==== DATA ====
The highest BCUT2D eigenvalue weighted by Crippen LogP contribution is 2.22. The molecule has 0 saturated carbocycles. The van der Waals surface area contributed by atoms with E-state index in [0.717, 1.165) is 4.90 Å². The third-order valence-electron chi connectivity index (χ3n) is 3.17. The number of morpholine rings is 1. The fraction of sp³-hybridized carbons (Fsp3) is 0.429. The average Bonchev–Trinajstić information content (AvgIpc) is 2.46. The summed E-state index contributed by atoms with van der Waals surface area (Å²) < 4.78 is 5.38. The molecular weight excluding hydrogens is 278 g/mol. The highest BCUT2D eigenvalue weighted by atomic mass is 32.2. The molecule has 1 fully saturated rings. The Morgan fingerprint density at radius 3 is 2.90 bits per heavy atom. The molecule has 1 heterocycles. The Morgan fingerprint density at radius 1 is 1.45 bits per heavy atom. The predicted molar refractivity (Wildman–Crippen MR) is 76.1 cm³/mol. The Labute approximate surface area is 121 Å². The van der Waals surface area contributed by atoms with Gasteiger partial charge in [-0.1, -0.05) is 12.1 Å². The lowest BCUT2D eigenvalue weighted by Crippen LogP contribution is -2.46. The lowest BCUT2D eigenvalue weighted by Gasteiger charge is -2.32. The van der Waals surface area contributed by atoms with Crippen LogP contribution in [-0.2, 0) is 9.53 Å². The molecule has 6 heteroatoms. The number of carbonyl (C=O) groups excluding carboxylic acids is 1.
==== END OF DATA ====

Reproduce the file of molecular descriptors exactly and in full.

The highest BCUT2D eigenvalue weighted by Crippen LogP contribution is 2.22. The molecule has 0 saturated carbocycles. The van der Waals surface area contributed by atoms with E-state index in [0.717, 1.165) is 4.90 Å². The third-order valence-electron chi connectivity index (χ3n) is 3.17. The number of morpholine rings is 1. The fraction of sp³-hybridized carbons (Fsp3) is 0.429. The average Bonchev–Trinajstić information content (AvgIpc) is 2.46. The summed E-state index contributed by atoms with van der Waals surface area (Å²) < 4.78 is 5.38. The molecular weight excluding hydrogens is 278 g/mol. The highest BCUT2D eigenvalue weighted by atomic mass is 32.2. The molecule has 1 fully saturated rings. The Morgan fingerprint density at radius 3 is 2.90 bits per heavy atom. The molecule has 1 heterocycles. The Morgan fingerprint density at radius 1 is 1.45 bits per heavy atom. The predicted molar refractivity (Wildman–Crippen MR) is 76.1 cm³/mol. The Labute approximate surface area is 121 Å². The van der Waals surface area contributed by atoms with Gasteiger partial charge in [-0.1, -0.05) is 12.1 Å². The lowest BCUT2D eigenvalue weighted by Crippen LogP contribution is -2.46. The lowest BCUT2D eigenvalue weighted by Gasteiger charge is -2.32. The van der Waals surface area contributed by atoms with Crippen LogP contribution in [-0.2, 0) is 9.53 Å². The molecule has 6 heteroatoms. The number of carbonyl (C=O) groups excluding carboxylic acids is 1.